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Food Fight

An extract from our Brexit newsletter: A sausage war and a Poots putsch

Here is an extract from our Brexit newsletter this evening, revived to cover the grace-period row, and strained relations.

FROM THE LOFTY heights of international diplomacy, to the myriad global challenges the world faces – what threatened to disrupt Boris Johnson’s G7 summit last weekend was the very ordinary matter of sausages being sent from Great Britain to Northern Ireland.

Ahead of what was meant to be a glorious moment in the world-stage spotlight for a post-Brexit ‘Global Britain’, Johnson instead spent a significant portion of his time defending his approach to post-Brexit trade in Northern Ireland.

Though the row includes all chilled meats, sausages became the epitome of how complicated things have become: a viral photo of DUP MP Sammy Wilson clutching a bunch of sausages in front of a Union Jack, while calling the Protocol “farcical”, may have captured the height of the food fight.

But the simple sausage is just a practical example of what is actually a complicated quirk of the post-Brexit trade deal, and the Northern Ireland Protocol contained within it.

Under EU rules, chilled processed meats such as sausages and minced meat cannot be imported to the EU from third countries – which the UK now is after Brexit.

But because Northern Ireland has slightly different post-Brexit rules than Great Britain, as per the Protocol that aims to avoid a hard border on the island of Ireland, there have been some problems with GB-to-NI trade, including on the trade of chilled meats.

At the start of the year, a six-month grace period was put in place that would mean this ban on chilled meats going from GB to NI would be postponed until July – meaning the North’s citizens could still buy British sausages.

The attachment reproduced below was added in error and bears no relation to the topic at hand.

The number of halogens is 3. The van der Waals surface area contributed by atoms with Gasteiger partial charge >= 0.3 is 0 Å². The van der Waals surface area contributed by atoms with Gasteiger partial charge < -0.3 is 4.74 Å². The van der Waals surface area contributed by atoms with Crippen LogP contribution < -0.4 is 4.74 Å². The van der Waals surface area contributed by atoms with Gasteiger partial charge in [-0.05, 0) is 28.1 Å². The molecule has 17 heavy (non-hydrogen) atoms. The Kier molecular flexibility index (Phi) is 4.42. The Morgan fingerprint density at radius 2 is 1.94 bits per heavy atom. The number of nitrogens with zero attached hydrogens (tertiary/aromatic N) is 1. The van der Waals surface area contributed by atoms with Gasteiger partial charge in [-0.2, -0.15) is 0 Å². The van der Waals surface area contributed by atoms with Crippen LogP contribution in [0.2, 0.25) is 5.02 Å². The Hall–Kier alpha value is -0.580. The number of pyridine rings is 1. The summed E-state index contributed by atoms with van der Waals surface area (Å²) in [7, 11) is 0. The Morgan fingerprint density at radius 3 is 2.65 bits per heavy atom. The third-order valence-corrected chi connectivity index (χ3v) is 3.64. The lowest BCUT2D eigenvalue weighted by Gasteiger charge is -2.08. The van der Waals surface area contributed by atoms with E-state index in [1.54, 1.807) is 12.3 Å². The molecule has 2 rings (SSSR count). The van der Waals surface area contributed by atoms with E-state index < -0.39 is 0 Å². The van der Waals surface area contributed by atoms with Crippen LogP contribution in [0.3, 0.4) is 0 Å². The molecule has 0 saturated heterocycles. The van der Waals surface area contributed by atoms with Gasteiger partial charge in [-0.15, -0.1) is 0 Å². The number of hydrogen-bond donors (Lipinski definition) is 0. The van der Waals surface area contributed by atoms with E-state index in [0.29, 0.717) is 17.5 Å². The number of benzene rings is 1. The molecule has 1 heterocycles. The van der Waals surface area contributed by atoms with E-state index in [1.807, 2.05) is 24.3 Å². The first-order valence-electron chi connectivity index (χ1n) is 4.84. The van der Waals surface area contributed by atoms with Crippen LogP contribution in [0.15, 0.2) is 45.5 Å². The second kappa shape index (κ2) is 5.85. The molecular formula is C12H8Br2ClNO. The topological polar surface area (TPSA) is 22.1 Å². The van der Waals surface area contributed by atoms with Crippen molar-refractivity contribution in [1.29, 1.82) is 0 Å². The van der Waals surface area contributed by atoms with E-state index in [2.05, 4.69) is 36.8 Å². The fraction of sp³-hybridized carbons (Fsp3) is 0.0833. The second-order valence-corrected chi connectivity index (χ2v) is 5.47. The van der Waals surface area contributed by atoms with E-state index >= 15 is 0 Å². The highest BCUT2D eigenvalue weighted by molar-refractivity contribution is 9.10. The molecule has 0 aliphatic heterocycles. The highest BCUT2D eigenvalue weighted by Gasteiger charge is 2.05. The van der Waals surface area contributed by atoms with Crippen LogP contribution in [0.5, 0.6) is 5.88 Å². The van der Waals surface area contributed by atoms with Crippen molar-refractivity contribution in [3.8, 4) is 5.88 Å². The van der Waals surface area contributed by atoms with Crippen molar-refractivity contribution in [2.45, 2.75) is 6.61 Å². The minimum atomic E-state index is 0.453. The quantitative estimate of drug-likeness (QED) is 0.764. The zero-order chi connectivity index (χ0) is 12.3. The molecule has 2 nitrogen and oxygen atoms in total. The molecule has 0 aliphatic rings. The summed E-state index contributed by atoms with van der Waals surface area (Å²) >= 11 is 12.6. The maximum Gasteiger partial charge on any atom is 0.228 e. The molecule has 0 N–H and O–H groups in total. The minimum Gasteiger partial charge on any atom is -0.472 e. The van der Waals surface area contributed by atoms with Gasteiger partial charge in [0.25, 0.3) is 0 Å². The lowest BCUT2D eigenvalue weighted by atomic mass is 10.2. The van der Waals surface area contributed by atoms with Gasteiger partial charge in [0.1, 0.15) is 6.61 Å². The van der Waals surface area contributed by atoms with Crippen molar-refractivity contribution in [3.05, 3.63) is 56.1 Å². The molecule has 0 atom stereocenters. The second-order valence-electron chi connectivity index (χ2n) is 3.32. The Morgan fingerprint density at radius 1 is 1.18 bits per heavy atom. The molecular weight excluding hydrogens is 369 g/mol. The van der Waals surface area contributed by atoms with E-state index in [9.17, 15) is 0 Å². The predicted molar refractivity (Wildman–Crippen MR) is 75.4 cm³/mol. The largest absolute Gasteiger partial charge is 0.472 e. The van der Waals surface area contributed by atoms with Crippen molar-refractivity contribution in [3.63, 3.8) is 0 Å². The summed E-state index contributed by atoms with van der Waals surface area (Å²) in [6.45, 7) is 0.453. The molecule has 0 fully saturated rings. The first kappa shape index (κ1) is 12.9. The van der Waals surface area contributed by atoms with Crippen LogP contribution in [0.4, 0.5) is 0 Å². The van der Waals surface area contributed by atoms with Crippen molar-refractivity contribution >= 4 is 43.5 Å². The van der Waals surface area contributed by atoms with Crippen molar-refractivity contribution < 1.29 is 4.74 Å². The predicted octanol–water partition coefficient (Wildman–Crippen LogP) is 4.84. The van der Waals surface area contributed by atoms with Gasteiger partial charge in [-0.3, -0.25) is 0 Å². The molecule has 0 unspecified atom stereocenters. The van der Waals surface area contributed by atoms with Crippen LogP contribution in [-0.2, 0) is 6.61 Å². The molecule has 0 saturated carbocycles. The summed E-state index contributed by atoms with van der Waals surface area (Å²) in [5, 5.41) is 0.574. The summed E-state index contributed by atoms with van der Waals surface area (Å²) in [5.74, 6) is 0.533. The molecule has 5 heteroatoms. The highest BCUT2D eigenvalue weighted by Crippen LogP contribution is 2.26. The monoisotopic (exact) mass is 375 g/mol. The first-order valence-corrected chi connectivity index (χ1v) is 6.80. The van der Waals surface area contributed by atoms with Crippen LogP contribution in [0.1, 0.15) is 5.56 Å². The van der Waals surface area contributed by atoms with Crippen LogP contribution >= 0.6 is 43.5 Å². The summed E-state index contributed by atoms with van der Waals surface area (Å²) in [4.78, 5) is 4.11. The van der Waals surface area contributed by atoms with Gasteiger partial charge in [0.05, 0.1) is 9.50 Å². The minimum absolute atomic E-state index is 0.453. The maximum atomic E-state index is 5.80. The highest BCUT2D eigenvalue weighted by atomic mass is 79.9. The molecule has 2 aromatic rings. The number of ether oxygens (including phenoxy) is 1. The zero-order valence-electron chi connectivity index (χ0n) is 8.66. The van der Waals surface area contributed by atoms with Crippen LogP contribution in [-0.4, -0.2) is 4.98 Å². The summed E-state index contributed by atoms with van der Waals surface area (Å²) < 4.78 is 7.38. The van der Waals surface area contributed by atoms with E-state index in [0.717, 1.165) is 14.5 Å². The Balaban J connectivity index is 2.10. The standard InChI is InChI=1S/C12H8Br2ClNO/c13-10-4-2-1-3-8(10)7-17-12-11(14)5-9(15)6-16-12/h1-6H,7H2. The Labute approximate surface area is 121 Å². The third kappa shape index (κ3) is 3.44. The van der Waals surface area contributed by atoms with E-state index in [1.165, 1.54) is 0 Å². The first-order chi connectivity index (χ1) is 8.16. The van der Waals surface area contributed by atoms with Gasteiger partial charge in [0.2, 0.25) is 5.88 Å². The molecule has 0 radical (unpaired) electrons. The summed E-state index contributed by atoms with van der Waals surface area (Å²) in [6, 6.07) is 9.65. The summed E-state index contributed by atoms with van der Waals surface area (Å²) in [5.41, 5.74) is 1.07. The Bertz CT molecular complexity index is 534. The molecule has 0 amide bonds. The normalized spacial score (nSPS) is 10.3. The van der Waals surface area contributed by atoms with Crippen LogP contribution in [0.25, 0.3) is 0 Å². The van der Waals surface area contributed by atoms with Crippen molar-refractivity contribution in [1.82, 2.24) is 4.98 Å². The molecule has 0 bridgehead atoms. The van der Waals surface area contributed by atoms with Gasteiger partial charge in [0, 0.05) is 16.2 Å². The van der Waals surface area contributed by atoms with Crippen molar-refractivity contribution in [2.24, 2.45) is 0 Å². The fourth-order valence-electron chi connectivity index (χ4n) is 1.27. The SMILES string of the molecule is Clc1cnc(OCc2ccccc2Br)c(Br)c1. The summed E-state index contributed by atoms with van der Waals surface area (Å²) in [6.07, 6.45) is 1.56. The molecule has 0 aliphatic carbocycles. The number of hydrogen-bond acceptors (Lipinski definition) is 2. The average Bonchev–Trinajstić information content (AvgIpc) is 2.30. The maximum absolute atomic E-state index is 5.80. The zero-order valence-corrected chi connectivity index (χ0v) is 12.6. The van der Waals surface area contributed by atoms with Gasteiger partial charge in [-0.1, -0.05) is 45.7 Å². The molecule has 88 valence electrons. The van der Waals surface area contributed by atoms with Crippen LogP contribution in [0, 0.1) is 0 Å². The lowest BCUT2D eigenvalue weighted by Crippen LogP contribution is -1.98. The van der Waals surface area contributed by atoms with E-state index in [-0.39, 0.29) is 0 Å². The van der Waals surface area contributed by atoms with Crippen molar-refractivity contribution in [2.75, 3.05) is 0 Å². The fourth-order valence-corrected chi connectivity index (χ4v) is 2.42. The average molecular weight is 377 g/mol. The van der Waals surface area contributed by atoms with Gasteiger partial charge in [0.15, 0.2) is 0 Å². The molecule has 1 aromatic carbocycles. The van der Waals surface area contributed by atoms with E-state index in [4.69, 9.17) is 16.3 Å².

But the UK is now requesting that this is extended for another three months until 30 September – and had threatened to take this action unilaterally.

At the G7 summit, after a strong public statement from US President Joe Biden, a fiery exchange with French President Emmanuel Macron, and a testy conversation with Ursula von der Leyen and Charles Michel, Johnson was left bruised from the diplomatic ambush over Northern Ireland trade.

It was reported that the EU had hoped to bypass the dogged UK Brexit minister David Frost and come to an agreement on some of the biggest issues Brexit has caused in Northern Ireland. But in one meeting, Johnson is reported to have said that he is not the softer touch on this issue.

In a knee-jerk response, he threatened to do what it takes to keep sending British sausages to the North – but days later, the UK did in fact ask politely for the EU to grant an extension to waive those EU checks. Where things go from here is anyone’s guess.

The Poots putsch could derail Protocol progress

Speaking of guessing games, who could have predicted the resignation of Edwin Poots as leader of the DUP, just 21 days after taking the reins.

It all kicked off after a post-midnight deal with Sinn Féin and the DUP, when the UK government committed to passing Irish language laws in the autumn if the Stormont Assembly does not do so before then.

Sinn Féin leader Mary Lou McDonald said that the deal with the British Government was necessary to stop the DUP obstructing the Irish language act for the guts of the last 10 years, which could have resulted in Sinn Féin withdrawing their support from the Executive.

But the DUP beat them to it – after the Irish language act deal was done, members of the DUP began expressing their unhappiness that Poots had facilitated the deal.

The anger was so palpable that before the end of the day, Edwin Poots announced that he was resigning, and would stay in the role only until a new leader was elected.

The whole bitter row has left the Irish Government concerned that it could derail progress on the Protocol, with Foreign Affairs Minister Simon Coveney warning that the threat of a snap election in the North could be a de facto referendum on the Northern Ireland Protocol – after it being in place for just six months – and divide the sides even further.

As Coveney said, this is the last thing Northern Ireland needs.

Read more about what’s next in the latest Brexit row over grace periods in our newsletter – you can sign up here.

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